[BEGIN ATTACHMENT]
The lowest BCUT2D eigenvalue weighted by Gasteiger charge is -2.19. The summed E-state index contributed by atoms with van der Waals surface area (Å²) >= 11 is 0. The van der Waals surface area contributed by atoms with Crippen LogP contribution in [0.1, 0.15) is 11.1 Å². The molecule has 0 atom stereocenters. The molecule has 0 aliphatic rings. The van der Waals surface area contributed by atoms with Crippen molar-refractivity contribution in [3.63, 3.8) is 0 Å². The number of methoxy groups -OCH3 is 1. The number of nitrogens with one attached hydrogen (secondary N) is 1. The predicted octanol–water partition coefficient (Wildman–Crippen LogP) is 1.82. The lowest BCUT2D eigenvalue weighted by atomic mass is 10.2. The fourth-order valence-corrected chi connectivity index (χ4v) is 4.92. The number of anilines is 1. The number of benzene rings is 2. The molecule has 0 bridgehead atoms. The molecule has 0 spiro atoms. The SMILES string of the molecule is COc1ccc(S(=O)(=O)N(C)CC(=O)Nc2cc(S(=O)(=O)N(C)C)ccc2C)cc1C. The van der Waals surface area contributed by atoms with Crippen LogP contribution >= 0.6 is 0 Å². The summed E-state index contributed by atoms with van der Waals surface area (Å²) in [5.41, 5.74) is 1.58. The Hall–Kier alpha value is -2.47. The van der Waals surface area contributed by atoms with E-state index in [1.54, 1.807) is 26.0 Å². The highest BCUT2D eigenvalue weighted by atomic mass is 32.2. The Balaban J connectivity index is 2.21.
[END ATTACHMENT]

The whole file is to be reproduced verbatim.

The lowest BCUT2D eigenvalue weighted by Gasteiger charge is -2.19. The summed E-state index contributed by atoms with van der Waals surface area (Å²) >= 11 is 0. The van der Waals surface area contributed by atoms with Crippen LogP contribution in [0.1, 0.15) is 11.1 Å². The molecule has 0 atom stereocenters. The molecule has 0 aliphatic rings. The van der Waals surface area contributed by atoms with Crippen molar-refractivity contribution in [3.63, 3.8) is 0 Å². The number of methoxy groups -OCH3 is 1. The number of nitrogens with one attached hydrogen (secondary N) is 1. The predicted octanol–water partition coefficient (Wildman–Crippen LogP) is 1.82. The lowest BCUT2D eigenvalue weighted by atomic mass is 10.2. The fourth-order valence-corrected chi connectivity index (χ4v) is 4.92. The number of anilines is 1. The number of benzene rings is 2. The molecule has 0 bridgehead atoms. The molecule has 0 spiro atoms. The SMILES string of the molecule is COc1ccc(S(=O)(=O)N(C)CC(=O)Nc2cc(S(=O)(=O)N(C)C)ccc2C)cc1C. The van der Waals surface area contributed by atoms with Crippen LogP contribution >= 0.6 is 0 Å². The summed E-state index contributed by atoms with van der Waals surface area (Å²) in [5.41, 5.74) is 1.58. The Hall–Kier alpha value is -2.47. The van der Waals surface area contributed by atoms with E-state index in [1.54, 1.807) is 26.0 Å². The highest BCUT2D eigenvalue weighted by atomic mass is 32.2. The Balaban J connectivity index is 2.21.